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For a 300 rpm output you definetely need a gearbox. If you can find motors you can find gearboxes. Just do the searching. Best bet would be to buy a gearmotor that is a motor and gearbox combined together in one package. They are commonly specified by their power, output rpm, shaft size and rotation direction.
 
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Old 05-10-19, 08:48 AM
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But could I buy a gearbox separately and attach it to a 3 phase motor myself?

Are there any helpful sites with more information about attaching gearboxes to motors?
 
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Old 05-10-19, 09:47 AM
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There is nothing special about a 3 phase motor other than the flavor of electricity. Yes, a gearbox can be attached to a 3 phase motor. You can also buy 3 phase gear motors. 3 phase motors and gear motors are commonly used in industry and are about the only option when you get above 5 hp (3kw). A 1 hp (1kw) motor is most commonly found in single phase except in factories and other commercial locations relying heavily on 3 phase power.
 
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Old 05-13-19, 02:08 PM
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So I actually found a 1kW 3 phase gearmotor that does 300rpm (perfect for me). It says on the plate that the motor is a 220/380V motor. The owner, however, says that I'd have to buy a capacitor if I want to run it at 220V. Is this true? Could I not simply wire it for delta connection and run it at 220V without issue that way?

The motor wiring is shown below:
 
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Old 05-13-19, 02:17 PM
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The motor wiring isn't shown..... only the terminal posts. We'd need a wiring diagram.
 
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Old 05-13-19, 08:30 PM
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Do you have a source of 220V three phase power? If you only have single phase then you need a capacitor that's switched in during starting, a rotary converter which uses another 3 phase motor, or a VFD.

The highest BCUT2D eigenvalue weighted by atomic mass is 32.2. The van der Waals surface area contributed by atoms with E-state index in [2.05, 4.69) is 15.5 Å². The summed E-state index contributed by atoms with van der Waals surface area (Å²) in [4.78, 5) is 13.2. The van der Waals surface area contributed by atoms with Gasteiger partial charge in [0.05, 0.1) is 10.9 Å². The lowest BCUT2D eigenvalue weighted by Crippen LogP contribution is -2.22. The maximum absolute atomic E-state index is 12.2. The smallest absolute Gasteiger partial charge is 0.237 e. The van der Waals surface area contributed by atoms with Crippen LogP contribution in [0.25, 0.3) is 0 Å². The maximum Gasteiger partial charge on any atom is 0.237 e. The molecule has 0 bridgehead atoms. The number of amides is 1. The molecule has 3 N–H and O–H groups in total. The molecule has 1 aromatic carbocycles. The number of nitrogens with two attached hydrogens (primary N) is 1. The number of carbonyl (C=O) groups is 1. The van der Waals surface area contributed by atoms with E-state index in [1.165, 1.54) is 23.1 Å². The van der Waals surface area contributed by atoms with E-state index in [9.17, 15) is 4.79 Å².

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Old 05-14-19, 05:26 AM
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Yeah I only have single phase power apparently. So a capacitor is all I need to run this motor at 220V?
 
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Old 05-14-19, 05:32 AM
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If you have single phase power why do you insist on a three phase motor?
 
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Old 05-14-19, 05:46 AM
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Well I originally thought that I would be pairing a three phase motor with a vfd. Fortunately you guys have pointed out that a gearmotor is more appropriate. So I'm no longer insisting on anything.
 
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Old 05-15-19, 07:50 AM
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How does changing the speed with a vfd affect the amperage? Does lowering the rpm increase the amperage being drawn from the power supply?
 
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Old 05-15-19, 01:20 PM
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The VFD lowers its output voltage when it lowers its output frequency to provide lower motor speeds. This keeps the current drawn by the motor relatively unchanged. This is necessary to prevent excess current which would overheat the motor windings and also create magnetic fields that are too strong for the iron laminations in the motor (causing them to "saturate").

The reason for this behavior with motors is that they are inductive not resistive loads. So instead of Ohm's law V=IR, we have V=LdI/dt.
What this means is that the current in an inductor doesn't go up immediately when you apply a voltage to it, but it takes some time to build up. And the more voltage you apply to it the faster the current builds up (and vice versa). But when the VFD puts out a lower frequency the time allowed for the current to grow is longer. Therefore the rate of increase in the current must be reduced by lowering the voltage out of the VFD, so that the current does not get too high.

I hope this provides more clarity and not more confusion ;-)
There are more details involved in AC circuits than what I mentioned in the simplified explanation above, but the basics are there.
 
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Old 05-15-19, 01:29 PM
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Thanks for the info!
Think I know what to do now.